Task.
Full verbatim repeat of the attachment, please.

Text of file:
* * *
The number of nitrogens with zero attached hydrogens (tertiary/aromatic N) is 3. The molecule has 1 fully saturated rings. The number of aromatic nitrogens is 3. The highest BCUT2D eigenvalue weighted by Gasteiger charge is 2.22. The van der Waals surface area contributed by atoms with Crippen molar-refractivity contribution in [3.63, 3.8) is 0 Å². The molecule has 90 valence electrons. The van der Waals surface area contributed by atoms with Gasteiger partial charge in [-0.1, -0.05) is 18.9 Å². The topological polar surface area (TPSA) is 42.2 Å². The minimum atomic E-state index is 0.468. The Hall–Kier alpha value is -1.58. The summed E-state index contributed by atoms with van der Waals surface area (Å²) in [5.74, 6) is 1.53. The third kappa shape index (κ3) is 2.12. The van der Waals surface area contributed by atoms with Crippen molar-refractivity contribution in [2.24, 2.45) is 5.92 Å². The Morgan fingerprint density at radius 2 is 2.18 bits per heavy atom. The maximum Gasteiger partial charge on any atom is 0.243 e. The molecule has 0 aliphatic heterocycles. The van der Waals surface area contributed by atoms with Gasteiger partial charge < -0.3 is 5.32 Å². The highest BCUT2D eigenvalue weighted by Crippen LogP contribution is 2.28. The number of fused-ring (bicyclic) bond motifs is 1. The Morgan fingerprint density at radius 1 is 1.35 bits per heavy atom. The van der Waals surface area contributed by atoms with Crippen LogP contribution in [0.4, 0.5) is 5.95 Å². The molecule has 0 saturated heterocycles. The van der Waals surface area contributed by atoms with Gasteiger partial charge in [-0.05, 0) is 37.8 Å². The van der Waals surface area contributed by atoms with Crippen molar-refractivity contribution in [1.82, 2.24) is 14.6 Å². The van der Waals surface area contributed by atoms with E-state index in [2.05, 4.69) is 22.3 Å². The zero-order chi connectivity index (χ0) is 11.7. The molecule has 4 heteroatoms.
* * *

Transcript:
The number of nitrogens with zero attached hydrogens (tertiary/aromatic N) is 3. The molecule has 1 fully saturated rings. The number of aromatic nitrogens is 3. The highest BCUT2D eigenvalue weighted by Gasteiger charge is 2.22. The van der Waals surface area contributed by atoms with Crippen molar-refractivity contribution in [3.63, 3.8) is 0 Å². The molecule has 90 valence electrons. The van der Waals surface area contributed by atoms with Gasteiger partial charge in [-0.1, -0.05) is 18.9 Å². The topological polar surface area (TPSA) is 42.2 Å². The minimum atomic E-state index is 0.468. The Hall–Kier alpha value is -1.58. The summed E-state index contributed by atoms with van der Waals surface area (Å²) in [5.74, 6) is 1.53. The third kappa shape index (κ3) is 2.12. The van der Waals surface area contributed by atoms with Crippen molar-refractivity contribution in [2.24, 2.45) is 5.92 Å². The Morgan fingerprint density at radius 2 is 2.18 bits per heavy atom. The maximum Gasteiger partial charge on any atom is 0.243 e. The molecule has 0 aliphatic heterocycles. The van der Waals surface area contributed by atoms with Gasteiger partial charge < -0.3 is 5.32 Å². The highest BCUT2D eigenvalue weighted by Crippen LogP contribution is 2.28. The number of fused-ring (bicyclic) bond motifs is 1. The Morgan fingerprint density at radius 1 is 1.35 bits per heavy atom. The van der Waals surface area contributed by atoms with Crippen LogP contribution in [0.4, 0.5) is 5.95 Å². The molecule has 0 saturated heterocycles. The van der Waals surface area contributed by atoms with Gasteiger partial charge in [-0.05, 0) is 37.8 Å². The van der Waals surface area contributed by atoms with Crippen molar-refractivity contribution in [1.82, 2.24) is 14.6 Å². The van der Waals surface area contributed by atoms with E-state index in [2.05, 4.69) is 22.3 Å². The zero-order chi connectivity index (χ0) is 11.7. The molecule has 4 heteroatoms.